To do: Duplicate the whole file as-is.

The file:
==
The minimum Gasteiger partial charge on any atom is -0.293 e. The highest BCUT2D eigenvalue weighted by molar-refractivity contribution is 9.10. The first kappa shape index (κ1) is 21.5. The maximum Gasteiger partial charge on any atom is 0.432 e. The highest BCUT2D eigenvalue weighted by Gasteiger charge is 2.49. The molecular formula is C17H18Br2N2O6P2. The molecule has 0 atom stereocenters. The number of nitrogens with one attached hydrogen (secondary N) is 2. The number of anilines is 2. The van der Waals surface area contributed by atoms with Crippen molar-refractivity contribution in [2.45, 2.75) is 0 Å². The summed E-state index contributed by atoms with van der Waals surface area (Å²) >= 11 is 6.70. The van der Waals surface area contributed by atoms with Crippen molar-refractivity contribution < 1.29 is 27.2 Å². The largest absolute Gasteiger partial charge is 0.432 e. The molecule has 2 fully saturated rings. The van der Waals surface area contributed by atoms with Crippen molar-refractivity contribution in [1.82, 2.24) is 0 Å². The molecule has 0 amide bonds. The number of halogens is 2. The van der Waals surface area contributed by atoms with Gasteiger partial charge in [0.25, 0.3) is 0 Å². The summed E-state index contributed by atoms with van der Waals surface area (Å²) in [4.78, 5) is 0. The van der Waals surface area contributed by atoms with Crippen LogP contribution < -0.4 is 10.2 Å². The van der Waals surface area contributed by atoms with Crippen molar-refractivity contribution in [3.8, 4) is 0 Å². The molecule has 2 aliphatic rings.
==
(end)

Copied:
The minimum Gasteiger partial charge on any atom is -0.293 e. The highest BCUT2D eigenvalue weighted by molar-refractivity contribution is 9.10. The first kappa shape index (κ1) is 21.5. The maximum Gasteiger partial charge on any atom is 0.432 e. The highest BCUT2D eigenvalue weighted by Gasteiger charge is 2.49. The molecular formula is C17H18Br2N2O6P2. The molecule has 0 atom stereocenters. The number of nitrogens with one attached hydrogen (secondary N) is 2. The number of anilines is 2. The van der Waals surface area contributed by atoms with Crippen molar-refractivity contribution in [2.45, 2.75) is 0 Å². The summed E-state index contributed by atoms with van der Waals surface area (Å²) >= 11 is 6.70. The van der Waals surface area contributed by atoms with Crippen molar-refractivity contribution < 1.29 is 27.2 Å². The largest absolute Gasteiger partial charge is 0.432 e. The molecule has 2 fully saturated rings. The van der Waals surface area contributed by atoms with Crippen molar-refractivity contribution in [1.82, 2.24) is 0 Å². The molecule has 0 amide bonds. The number of halogens is 2. The van der Waals surface area contributed by atoms with Gasteiger partial charge in [0.25, 0.3) is 0 Å². The summed E-state index contributed by atoms with van der Waals surface area (Å²) in [4.78, 5) is 0. The van der Waals surface area contributed by atoms with Crippen LogP contribution < -0.4 is 10.2 Å². The van der Waals surface area contributed by atoms with Crippen molar-refractivity contribution in [3.8, 4) is 0 Å². The molecule has 2 aliphatic rings.